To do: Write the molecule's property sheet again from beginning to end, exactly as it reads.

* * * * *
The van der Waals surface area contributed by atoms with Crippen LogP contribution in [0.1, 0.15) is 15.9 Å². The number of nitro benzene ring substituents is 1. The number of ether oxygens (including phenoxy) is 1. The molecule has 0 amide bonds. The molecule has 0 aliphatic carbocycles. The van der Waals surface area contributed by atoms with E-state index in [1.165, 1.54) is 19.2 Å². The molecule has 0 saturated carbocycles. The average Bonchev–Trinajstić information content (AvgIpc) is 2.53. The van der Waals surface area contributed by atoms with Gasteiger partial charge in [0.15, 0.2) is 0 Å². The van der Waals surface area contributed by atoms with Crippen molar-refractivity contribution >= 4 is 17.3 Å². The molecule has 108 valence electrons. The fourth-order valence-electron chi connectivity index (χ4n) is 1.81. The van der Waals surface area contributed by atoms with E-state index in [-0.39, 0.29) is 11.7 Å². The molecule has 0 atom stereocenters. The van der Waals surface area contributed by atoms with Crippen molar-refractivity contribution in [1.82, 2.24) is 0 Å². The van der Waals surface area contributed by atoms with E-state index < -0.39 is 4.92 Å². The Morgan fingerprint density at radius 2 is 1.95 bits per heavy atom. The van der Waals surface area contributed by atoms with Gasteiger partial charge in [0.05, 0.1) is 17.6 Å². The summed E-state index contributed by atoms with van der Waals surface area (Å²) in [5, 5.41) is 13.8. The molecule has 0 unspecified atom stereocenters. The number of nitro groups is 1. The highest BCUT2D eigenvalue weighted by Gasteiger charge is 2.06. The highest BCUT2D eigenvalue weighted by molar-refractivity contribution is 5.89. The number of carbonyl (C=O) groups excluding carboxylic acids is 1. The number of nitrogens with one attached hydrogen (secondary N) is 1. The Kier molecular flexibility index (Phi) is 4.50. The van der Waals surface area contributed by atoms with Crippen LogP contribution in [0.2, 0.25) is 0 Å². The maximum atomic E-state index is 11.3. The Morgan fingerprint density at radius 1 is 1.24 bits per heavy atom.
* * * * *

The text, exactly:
The van der Waals surface area contributed by atoms with Crippen LogP contribution in [0.1, 0.15) is 15.9 Å². The number of nitro benzene ring substituents is 1. The number of ether oxygens (including phenoxy) is 1. The molecule has 0 amide bonds. The molecule has 0 aliphatic carbocycles. The van der Waals surface area contributed by atoms with E-state index in [1.165, 1.54) is 19.2 Å². The molecule has 0 saturated carbocycles. The average Bonchev–Trinajstić information content (AvgIpc) is 2.53. The van der Waals surface area contributed by atoms with Gasteiger partial charge in [0.15, 0.2) is 0 Å². The van der Waals surface area contributed by atoms with Crippen molar-refractivity contribution >= 4 is 17.3 Å². The molecule has 108 valence electrons. The fourth-order valence-electron chi connectivity index (χ4n) is 1.81. The van der Waals surface area contributed by atoms with E-state index in [-0.39, 0.29) is 11.7 Å². The molecule has 0 atom stereocenters. The van der Waals surface area contributed by atoms with Crippen molar-refractivity contribution in [1.82, 2.24) is 0 Å². The van der Waals surface area contributed by atoms with E-state index < -0.39 is 4.92 Å². The Morgan fingerprint density at radius 2 is 1.95 bits per heavy atom. The van der Waals surface area contributed by atoms with Gasteiger partial charge in [0.05, 0.1) is 17.6 Å². The summed E-state index contributed by atoms with van der Waals surface area (Å²) in [5, 5.41) is 13.8. The molecule has 0 unspecified atom stereocenters. The number of nitro groups is 1. The highest BCUT2D eigenvalue weighted by Gasteiger charge is 2.06. The highest BCUT2D eigenvalue weighted by molar-refractivity contribution is 5.89. The number of carbonyl (C=O) groups excluding carboxylic acids is 1. The number of nitrogens with one attached hydrogen (secondary N) is 1. The Kier molecular flexibility index (Phi) is 4.50. The van der Waals surface area contributed by atoms with Crippen LogP contribution in [0.2, 0.25) is 0 Å². The maximum atomic E-state index is 11.3. The Morgan fingerprint density at radius 1 is 1.24 bits per heavy atom.